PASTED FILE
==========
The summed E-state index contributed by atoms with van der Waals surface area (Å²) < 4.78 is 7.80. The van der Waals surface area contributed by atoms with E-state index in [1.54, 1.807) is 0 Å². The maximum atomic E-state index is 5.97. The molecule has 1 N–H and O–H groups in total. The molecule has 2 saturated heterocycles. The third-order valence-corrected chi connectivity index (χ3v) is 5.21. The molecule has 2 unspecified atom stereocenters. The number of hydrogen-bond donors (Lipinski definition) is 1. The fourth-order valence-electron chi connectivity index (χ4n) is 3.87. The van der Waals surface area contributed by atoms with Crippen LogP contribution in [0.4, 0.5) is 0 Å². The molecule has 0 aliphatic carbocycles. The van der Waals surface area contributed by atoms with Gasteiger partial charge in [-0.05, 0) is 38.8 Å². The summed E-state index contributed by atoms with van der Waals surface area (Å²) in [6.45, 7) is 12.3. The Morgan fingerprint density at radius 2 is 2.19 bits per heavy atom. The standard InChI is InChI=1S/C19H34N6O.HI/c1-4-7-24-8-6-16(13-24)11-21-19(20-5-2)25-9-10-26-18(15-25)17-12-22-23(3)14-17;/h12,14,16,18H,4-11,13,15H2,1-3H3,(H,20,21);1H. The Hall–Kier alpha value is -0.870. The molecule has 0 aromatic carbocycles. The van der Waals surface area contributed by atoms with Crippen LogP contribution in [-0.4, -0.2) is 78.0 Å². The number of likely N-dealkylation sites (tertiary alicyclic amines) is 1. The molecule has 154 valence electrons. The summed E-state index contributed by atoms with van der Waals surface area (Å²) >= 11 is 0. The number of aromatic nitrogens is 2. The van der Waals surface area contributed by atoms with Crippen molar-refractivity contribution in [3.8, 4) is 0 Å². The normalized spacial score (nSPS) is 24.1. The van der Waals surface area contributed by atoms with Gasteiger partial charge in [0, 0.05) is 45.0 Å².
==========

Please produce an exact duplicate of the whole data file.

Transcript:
The summed E-state index contributed by atoms with van der Waals surface area (Å²) < 4.78 is 7.80. The van der Waals surface area contributed by atoms with E-state index in [1.54, 1.807) is 0 Å². The maximum atomic E-state index is 5.97. The molecule has 1 N–H and O–H groups in total. The molecule has 2 saturated heterocycles. The third-order valence-corrected chi connectivity index (χ3v) is 5.21. The molecule has 2 unspecified atom stereocenters. The number of hydrogen-bond donors (Lipinski definition) is 1. The fourth-order valence-electron chi connectivity index (χ4n) is 3.87. The van der Waals surface area contributed by atoms with Crippen LogP contribution in [0.4, 0.5) is 0 Å². The molecule has 0 aliphatic carbocycles. The van der Waals surface area contributed by atoms with Gasteiger partial charge in [-0.05, 0) is 38.8 Å². The summed E-state index contributed by atoms with van der Waals surface area (Å²) in [6.45, 7) is 12.3. The Morgan fingerprint density at radius 2 is 2.19 bits per heavy atom. The standard InChI is InChI=1S/C19H34N6O.HI/c1-4-7-24-8-6-16(13-24)11-21-19(20-5-2)25-9-10-26-18(15-25)17-12-22-23(3)14-17;/h12,14,16,18H,4-11,13,15H2,1-3H3,(H,20,21);1H. The Hall–Kier alpha value is -0.870. The molecule has 0 aromatic carbocycles. The van der Waals surface area contributed by atoms with Crippen LogP contribution in [-0.4, -0.2) is 78.0 Å². The number of likely N-dealkylation sites (tertiary alicyclic amines) is 1. The molecule has 154 valence electrons. The summed E-state index contributed by atoms with van der Waals surface area (Å²) >= 11 is 0. The number of aromatic nitrogens is 2. The van der Waals surface area contributed by atoms with Crippen molar-refractivity contribution in [3.8, 4) is 0 Å². The normalized spacial score (nSPS) is 24.1. The van der Waals surface area contributed by atoms with Gasteiger partial charge in [0, 0.05) is 45.0 Å².